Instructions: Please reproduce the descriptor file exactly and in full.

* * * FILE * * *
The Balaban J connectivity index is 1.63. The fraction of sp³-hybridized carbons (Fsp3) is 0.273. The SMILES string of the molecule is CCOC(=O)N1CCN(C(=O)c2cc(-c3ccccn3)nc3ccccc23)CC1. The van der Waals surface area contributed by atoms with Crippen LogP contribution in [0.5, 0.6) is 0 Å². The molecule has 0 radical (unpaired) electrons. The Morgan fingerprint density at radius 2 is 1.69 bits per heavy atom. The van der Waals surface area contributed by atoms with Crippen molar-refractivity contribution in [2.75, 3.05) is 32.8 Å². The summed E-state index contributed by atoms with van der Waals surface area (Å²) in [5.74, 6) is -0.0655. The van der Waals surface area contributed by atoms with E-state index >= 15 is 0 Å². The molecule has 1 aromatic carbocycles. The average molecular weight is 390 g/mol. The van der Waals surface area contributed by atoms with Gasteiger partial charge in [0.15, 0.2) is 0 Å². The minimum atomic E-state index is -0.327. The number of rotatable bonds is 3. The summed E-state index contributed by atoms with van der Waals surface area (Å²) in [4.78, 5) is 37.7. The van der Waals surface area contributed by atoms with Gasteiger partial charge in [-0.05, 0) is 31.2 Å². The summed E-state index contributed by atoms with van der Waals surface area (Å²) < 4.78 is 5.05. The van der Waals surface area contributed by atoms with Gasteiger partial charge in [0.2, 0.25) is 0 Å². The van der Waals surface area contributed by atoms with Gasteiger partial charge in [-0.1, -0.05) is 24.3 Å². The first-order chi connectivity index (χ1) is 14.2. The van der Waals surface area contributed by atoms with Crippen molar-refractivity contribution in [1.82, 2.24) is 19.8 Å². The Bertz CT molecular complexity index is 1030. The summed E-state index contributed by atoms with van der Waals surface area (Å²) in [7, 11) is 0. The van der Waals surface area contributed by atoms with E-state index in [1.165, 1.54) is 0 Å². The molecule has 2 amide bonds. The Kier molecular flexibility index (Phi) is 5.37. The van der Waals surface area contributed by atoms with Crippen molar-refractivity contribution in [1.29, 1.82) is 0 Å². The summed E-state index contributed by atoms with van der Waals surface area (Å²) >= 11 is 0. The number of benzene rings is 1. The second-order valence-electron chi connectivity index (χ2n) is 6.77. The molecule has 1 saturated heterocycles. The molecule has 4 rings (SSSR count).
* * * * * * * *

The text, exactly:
The Balaban J connectivity index is 1.63. The fraction of sp³-hybridized carbons (Fsp3) is 0.273. The SMILES string of the molecule is CCOC(=O)N1CCN(C(=O)c2cc(-c3ccccn3)nc3ccccc23)CC1. The van der Waals surface area contributed by atoms with Crippen LogP contribution in [0.5, 0.6) is 0 Å². The molecule has 0 radical (unpaired) electrons. The Morgan fingerprint density at radius 2 is 1.69 bits per heavy atom. The van der Waals surface area contributed by atoms with Crippen molar-refractivity contribution in [2.75, 3.05) is 32.8 Å². The summed E-state index contributed by atoms with van der Waals surface area (Å²) in [5.74, 6) is -0.0655. The van der Waals surface area contributed by atoms with E-state index >= 15 is 0 Å². The molecule has 1 aromatic carbocycles. The average molecular weight is 390 g/mol. The van der Waals surface area contributed by atoms with Gasteiger partial charge in [0.15, 0.2) is 0 Å². The minimum atomic E-state index is -0.327. The number of rotatable bonds is 3. The summed E-state index contributed by atoms with van der Waals surface area (Å²) in [4.78, 5) is 37.7. The van der Waals surface area contributed by atoms with Gasteiger partial charge in [-0.05, 0) is 31.2 Å². The summed E-state index contributed by atoms with van der Waals surface area (Å²) < 4.78 is 5.05. The van der Waals surface area contributed by atoms with Gasteiger partial charge in [0.2, 0.25) is 0 Å². The van der Waals surface area contributed by atoms with Gasteiger partial charge in [-0.1, -0.05) is 24.3 Å². The first-order chi connectivity index (χ1) is 14.2. The van der Waals surface area contributed by atoms with Crippen molar-refractivity contribution in [1.82, 2.24) is 19.8 Å². The Bertz CT molecular complexity index is 1030. The summed E-state index contributed by atoms with van der Waals surface area (Å²) in [7, 11) is 0. The van der Waals surface area contributed by atoms with E-state index in [1.165, 1.54) is 0 Å². The molecule has 2 amide bonds. The Kier molecular flexibility index (Phi) is 5.37. The van der Waals surface area contributed by atoms with Crippen molar-refractivity contribution in [1.29, 1.82) is 0 Å². The summed E-state index contributed by atoms with van der Waals surface area (Å²) >= 11 is 0. The number of benzene rings is 1. The second-order valence-electron chi connectivity index (χ2n) is 6.77. The molecule has 1 saturated heterocycles. The molecule has 4 rings (SSSR count).